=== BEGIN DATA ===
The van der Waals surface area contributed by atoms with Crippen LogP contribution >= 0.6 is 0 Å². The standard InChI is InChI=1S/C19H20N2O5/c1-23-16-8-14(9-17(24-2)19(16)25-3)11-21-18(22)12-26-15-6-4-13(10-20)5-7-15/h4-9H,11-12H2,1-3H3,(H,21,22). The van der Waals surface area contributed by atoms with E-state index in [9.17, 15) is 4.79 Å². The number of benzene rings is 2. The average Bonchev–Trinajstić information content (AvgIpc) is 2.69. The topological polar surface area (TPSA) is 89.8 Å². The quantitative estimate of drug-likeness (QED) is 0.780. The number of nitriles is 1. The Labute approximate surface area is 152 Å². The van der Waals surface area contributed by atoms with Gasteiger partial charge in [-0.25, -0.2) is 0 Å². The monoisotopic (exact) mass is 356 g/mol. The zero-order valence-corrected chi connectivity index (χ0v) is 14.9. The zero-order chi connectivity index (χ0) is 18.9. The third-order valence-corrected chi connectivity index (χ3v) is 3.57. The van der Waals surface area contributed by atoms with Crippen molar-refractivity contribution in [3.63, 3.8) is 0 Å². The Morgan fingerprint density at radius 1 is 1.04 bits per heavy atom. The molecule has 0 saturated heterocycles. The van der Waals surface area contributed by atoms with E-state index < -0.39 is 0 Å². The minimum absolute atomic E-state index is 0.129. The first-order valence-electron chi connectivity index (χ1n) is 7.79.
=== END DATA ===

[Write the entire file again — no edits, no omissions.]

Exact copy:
The van der Waals surface area contributed by atoms with Crippen LogP contribution >= 0.6 is 0 Å². The standard InChI is InChI=1S/C19H20N2O5/c1-23-16-8-14(9-17(24-2)19(16)25-3)11-21-18(22)12-26-15-6-4-13(10-20)5-7-15/h4-9H,11-12H2,1-3H3,(H,21,22). The van der Waals surface area contributed by atoms with E-state index in [9.17, 15) is 4.79 Å². The number of benzene rings is 2. The average Bonchev–Trinajstić information content (AvgIpc) is 2.69. The topological polar surface area (TPSA) is 89.8 Å². The quantitative estimate of drug-likeness (QED) is 0.780. The number of nitriles is 1. The Labute approximate surface area is 152 Å². The van der Waals surface area contributed by atoms with Gasteiger partial charge in [-0.25, -0.2) is 0 Å². The monoisotopic (exact) mass is 356 g/mol. The zero-order valence-corrected chi connectivity index (χ0v) is 14.9. The zero-order chi connectivity index (χ0) is 18.9. The third-order valence-corrected chi connectivity index (χ3v) is 3.57. The van der Waals surface area contributed by atoms with Crippen molar-refractivity contribution in [3.63, 3.8) is 0 Å². The Morgan fingerprint density at radius 1 is 1.04 bits per heavy atom. The molecule has 0 saturated heterocycles. The van der Waals surface area contributed by atoms with E-state index < -0.39 is 0 Å². The minimum absolute atomic E-state index is 0.129. The first-order valence-electron chi connectivity index (χ1n) is 7.79.